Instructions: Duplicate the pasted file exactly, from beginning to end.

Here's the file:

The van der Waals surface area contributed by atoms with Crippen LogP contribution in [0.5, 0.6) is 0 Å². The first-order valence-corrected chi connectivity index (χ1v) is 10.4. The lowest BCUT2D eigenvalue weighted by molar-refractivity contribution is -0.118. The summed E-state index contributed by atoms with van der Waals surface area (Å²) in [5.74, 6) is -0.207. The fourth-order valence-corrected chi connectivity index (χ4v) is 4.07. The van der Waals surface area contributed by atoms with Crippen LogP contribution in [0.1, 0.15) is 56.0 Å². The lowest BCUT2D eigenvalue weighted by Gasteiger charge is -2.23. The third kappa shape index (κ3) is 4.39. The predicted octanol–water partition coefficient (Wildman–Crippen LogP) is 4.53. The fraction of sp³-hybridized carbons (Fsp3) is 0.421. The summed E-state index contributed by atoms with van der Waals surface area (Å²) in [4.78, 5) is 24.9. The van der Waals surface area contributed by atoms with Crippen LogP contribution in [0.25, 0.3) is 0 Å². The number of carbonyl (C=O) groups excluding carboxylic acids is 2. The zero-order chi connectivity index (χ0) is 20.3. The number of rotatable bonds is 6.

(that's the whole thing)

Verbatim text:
The van der Waals surface area contributed by atoms with Crippen LogP contribution in [0.5, 0.6) is 0 Å². The first-order valence-corrected chi connectivity index (χ1v) is 10.4. The lowest BCUT2D eigenvalue weighted by molar-refractivity contribution is -0.118. The summed E-state index contributed by atoms with van der Waals surface area (Å²) in [5.74, 6) is -0.207. The fourth-order valence-corrected chi connectivity index (χ4v) is 4.07. The van der Waals surface area contributed by atoms with Crippen LogP contribution in [0.1, 0.15) is 56.0 Å². The lowest BCUT2D eigenvalue weighted by Gasteiger charge is -2.23. The third kappa shape index (κ3) is 4.39. The predicted octanol–water partition coefficient (Wildman–Crippen LogP) is 4.53. The fraction of sp³-hybridized carbons (Fsp3) is 0.421. The summed E-state index contributed by atoms with van der Waals surface area (Å²) in [4.78, 5) is 24.9. The van der Waals surface area contributed by atoms with Crippen LogP contribution in [0.25, 0.3) is 0 Å². The number of carbonyl (C=O) groups excluding carboxylic acids is 2. The zero-order chi connectivity index (χ0) is 20.3. The number of rotatable bonds is 6.